The opinion of the court was delivered by: John A. Houston United States District Judge
ORDER DENYING PETITIONER'S MOTION FOR RELIEF FROM JUDGMENT [Doc. No. 37]
Pending before the Court is Petitioner's motion for relief from judgment pursuant to Rule 60(b) of the Federal Rules of Civil Procedure. Rule 60(b) permits relief from a judgment or an order for: (1) mistake, inadvertence, surprise, or excusable neglect; (2) newly discovered evidence which by due diligence could not have been discovered in time to move for a new trial . . .; (3) fraud . . . misrepresentation, or other misconduct by an adverse party; (4) a void judgment; (5) satisfaction, release, or discharge of the judgment; or (6) "any other reason justifying relief from the operation of the judgment." Fed. R. Civ. P. 60(b). Rule 60(b)(6) "has been used sparingly as an equitable remedy to prevent injustice. The rule is to be utilized only where extraordinary circumstances prevented a party from taking timely action to prevent or correct an erroneous judgment." United States v. Alpine Land & Reservoir, Co., 984 F.2d 1047, 1049 (9th Cir. 1993), cert. denied, 114 S. Ct. 60 (1993).
Rule 60(b) applies to habeas corpus actions "only to the extent that it is not inconsistent with applicable federal statutory provisions and rules." Gonzalez v. Crosby, 545 U.S. 524, 530 (2005) (internal quotes omitted). It may not be used to circumvent AEPA's rules for filing successive petitions. id. at 531. A Rule 60(b) motion that advances one or more claims is similar to a habeas petition that requires compliance with the applicable statutes. Id. Petitioner seeks reconsideration of the order denying his petition for writ of habeas corpus and denying his motion for a certificate of appealability. He maintains the Court erred when it failed to order an evidentiary hearing of his ineffective assistance of counsel claim, failed to rule on his motion to disallow Respondent's motion to dismiss as untimely and failed to issue a certificate of appealability. Petitioner's motion attacks a defect in the habeas proceedings and does not assert claims. See id. at 532. Therefore, the motion is not the equivalent of a successive petition.
However, the Court finds Petitioner's motion is untimely. A motion for relief from judgment or order based upon mistake, newly discovered evidence and fraud must be brought within a year after the entry of judgment or order, and a motion brought for all other reasons must be filed "within a reasonable time." FED.R.CIV.P. 60(c)(1). The pending motion was filed more than two years after the November 10, 2008 order denying the petition for writ of habeas corpus and the February 23, 2009 order denying Petitioner's request for a certificate of appealability. Recognizing his motion is untimely, Petitioner asks, without cite to authority, the Court to determine the time for filing his motion should run from the Ninth Circuit Court of Appeal's order denying Petitioner's certificate of appealability. There is no authority or support for Petitioner's suggestion that the Court ignore the plain language of Rule 60(c)(1) that requires the time run from "the entry of the judgment or order or the date of the proceeding." Accordingly, the motion for relief for judgment is denied as untimely.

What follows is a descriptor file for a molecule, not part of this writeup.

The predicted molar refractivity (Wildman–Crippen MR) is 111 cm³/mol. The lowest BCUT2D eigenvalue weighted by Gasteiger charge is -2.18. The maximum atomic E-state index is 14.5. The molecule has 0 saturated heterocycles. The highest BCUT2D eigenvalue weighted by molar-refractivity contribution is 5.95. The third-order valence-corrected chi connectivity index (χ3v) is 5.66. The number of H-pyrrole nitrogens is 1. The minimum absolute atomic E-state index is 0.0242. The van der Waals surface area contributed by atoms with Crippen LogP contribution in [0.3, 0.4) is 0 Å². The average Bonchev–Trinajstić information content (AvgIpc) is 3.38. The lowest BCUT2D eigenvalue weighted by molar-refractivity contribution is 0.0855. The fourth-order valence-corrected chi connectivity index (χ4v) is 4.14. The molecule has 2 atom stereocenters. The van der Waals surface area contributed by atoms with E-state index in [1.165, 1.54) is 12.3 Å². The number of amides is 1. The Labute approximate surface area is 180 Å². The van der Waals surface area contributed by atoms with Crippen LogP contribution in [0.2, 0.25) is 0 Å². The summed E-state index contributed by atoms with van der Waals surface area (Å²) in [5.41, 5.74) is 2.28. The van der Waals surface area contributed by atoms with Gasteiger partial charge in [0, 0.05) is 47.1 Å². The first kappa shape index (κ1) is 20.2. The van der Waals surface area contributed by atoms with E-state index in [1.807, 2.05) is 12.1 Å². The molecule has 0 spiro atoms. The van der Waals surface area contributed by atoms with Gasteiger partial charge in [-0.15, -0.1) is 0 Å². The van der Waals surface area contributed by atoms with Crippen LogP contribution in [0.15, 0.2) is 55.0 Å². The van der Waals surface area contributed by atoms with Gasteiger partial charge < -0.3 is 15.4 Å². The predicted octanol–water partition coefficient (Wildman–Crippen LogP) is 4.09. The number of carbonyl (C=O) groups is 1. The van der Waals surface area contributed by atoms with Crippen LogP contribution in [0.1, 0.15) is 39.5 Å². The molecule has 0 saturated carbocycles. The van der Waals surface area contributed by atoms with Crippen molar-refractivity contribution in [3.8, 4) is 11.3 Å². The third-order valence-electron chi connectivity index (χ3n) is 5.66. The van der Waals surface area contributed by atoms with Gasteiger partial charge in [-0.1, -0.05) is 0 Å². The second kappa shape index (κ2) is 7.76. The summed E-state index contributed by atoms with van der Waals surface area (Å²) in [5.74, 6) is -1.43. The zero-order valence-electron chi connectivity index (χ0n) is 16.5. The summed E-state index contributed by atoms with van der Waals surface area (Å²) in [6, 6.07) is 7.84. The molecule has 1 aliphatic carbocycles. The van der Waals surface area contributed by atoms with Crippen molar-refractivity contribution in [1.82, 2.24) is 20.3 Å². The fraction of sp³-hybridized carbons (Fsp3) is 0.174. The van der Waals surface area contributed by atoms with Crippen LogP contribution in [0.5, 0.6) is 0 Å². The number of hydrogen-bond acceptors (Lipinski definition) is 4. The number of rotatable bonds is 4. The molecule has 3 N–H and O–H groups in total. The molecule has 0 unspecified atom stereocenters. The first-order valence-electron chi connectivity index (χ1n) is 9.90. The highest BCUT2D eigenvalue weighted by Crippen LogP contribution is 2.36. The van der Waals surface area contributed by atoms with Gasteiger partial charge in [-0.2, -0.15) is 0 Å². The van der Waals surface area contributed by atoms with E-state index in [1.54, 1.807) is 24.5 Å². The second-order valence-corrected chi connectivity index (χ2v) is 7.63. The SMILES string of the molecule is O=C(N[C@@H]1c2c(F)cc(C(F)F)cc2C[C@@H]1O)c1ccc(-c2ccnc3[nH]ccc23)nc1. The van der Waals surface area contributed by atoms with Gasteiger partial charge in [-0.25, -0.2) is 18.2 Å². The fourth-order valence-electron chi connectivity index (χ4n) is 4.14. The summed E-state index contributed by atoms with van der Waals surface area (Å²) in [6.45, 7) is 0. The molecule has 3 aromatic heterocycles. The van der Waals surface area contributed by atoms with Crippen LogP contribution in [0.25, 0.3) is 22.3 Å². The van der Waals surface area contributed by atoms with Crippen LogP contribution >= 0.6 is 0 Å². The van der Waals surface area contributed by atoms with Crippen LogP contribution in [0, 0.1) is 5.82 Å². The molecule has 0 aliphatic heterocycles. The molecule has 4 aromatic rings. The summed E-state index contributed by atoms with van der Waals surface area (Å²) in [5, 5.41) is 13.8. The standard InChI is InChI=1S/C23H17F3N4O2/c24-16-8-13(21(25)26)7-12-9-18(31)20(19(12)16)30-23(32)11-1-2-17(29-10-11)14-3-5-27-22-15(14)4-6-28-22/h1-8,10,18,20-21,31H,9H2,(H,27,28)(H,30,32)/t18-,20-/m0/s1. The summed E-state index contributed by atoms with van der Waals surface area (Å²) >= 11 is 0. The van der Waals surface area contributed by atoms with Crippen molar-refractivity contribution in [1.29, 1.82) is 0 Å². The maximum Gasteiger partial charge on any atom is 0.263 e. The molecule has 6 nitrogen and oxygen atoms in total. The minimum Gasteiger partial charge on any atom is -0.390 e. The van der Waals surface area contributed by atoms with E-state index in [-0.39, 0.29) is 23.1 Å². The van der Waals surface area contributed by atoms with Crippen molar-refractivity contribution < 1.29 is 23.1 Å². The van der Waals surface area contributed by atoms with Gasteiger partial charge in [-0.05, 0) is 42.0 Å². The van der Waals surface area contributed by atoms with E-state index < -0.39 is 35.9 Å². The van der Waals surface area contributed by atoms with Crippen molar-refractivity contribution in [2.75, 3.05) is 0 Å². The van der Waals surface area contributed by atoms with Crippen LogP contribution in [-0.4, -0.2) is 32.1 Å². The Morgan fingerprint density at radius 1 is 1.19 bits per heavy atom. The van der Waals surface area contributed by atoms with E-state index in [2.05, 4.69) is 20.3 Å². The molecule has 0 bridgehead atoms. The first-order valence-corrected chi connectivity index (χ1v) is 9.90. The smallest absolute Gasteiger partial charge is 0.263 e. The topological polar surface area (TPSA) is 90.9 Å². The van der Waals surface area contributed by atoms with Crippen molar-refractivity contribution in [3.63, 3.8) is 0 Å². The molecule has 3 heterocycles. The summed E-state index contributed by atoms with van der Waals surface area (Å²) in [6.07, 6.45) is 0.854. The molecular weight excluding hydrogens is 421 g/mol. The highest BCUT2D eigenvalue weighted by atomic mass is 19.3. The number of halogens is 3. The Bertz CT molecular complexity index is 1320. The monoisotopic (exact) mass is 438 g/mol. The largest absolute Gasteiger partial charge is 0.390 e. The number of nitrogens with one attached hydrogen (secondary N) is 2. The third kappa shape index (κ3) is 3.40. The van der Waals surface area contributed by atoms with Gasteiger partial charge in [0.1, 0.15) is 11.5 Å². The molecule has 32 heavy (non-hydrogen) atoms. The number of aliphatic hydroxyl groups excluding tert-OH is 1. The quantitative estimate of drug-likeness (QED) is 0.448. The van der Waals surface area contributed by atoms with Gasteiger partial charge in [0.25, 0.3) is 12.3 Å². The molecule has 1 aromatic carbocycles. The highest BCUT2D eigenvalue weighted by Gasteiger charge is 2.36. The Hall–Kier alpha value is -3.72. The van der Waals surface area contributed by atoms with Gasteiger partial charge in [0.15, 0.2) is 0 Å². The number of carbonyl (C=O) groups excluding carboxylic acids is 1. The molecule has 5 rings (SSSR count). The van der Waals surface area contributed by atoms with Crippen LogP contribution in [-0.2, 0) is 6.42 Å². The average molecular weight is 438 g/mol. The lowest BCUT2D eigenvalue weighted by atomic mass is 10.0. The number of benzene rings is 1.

Even if the motion was timely, Petitioner fails to raise sufficient grounds for relief. Petitioner contends the Court erred in failing to grant an evidentiary hearing as to his claims for ineffective assistance of counsel. However, as Judge Napolean A. Jones, Jr. found in the order denying the petition, Petitioner failed to show counsel's failure to object to erroneous instructions, refusal to give another instruction, and refusal to interview or call a witness was deficient and that he was prejudiced by counsel's deficient performance. See Strickland v. Washington, 466 U.S. 668 (1984) (holding that a finding of ineffective assistance of counsel requires both a showing of deficient performance and prejudice as a result of the deficient performance). As such, Petitioner's allegations of ineffective assistance of counsel if proven true would not have entitled him to habeas relief and he was not entitled to an evidentiary hearing. See Schriro v. Landrigan, 550 U.S. 465, 474 (2007).
Petitioner also asserts the Court erred in failing to address his motion to deny Respondent's answer as an untimely motion to dismiss. A review of the docket demonstrates Magistrate Judge Leo S. Papas specifically addressed Petitioner's motion, determined Respondent did not file a motion to dismiss but filed a timely answer and denied Petitioner's motion. See Minute Order (Doc. No. 13).
Finally, Petitioner asserts the order denying his request for a certificate of appealability is in error because there was no finding of "no showing of a denial of a right." Motion at 6. A certificate of appealability is authorized "if the applicant has made a substantial showing of the denial of a constitutional right." 28 U.S.C. § 2253(c)(2). To meet this threshold showing, a petitioner must show that: (1) the issues are debatable among jurists of reason, (2) that a court could resolve the issues in a different manner, or (3) that the questions are adequate to deserve encouragement to proceed further. Lambright v. Stewart, 220 F.3d 1022, 1024-25 (9th Cir. 2000) (citing Slack v. McDaniel, 529 U.S. 473 (2000) & Barefoot v. Estelle, 463 U.S. 880 (1983)). In the order denying Petitioner's request for a certificate of appealability, Judge Jones specifically found Petitioner failed to establish the issues presented by his claims are debatable among jurists of reason and therefore, found Petitioner failed to make a showing of denial of a constitutional right. Accordingly, Petitioner fails to demonstrate he is entitled relief from judgment.
Based on the foregoing, IT IS HEREBY ORDERED Petitioner's motion for relief from judgment is DENIED.
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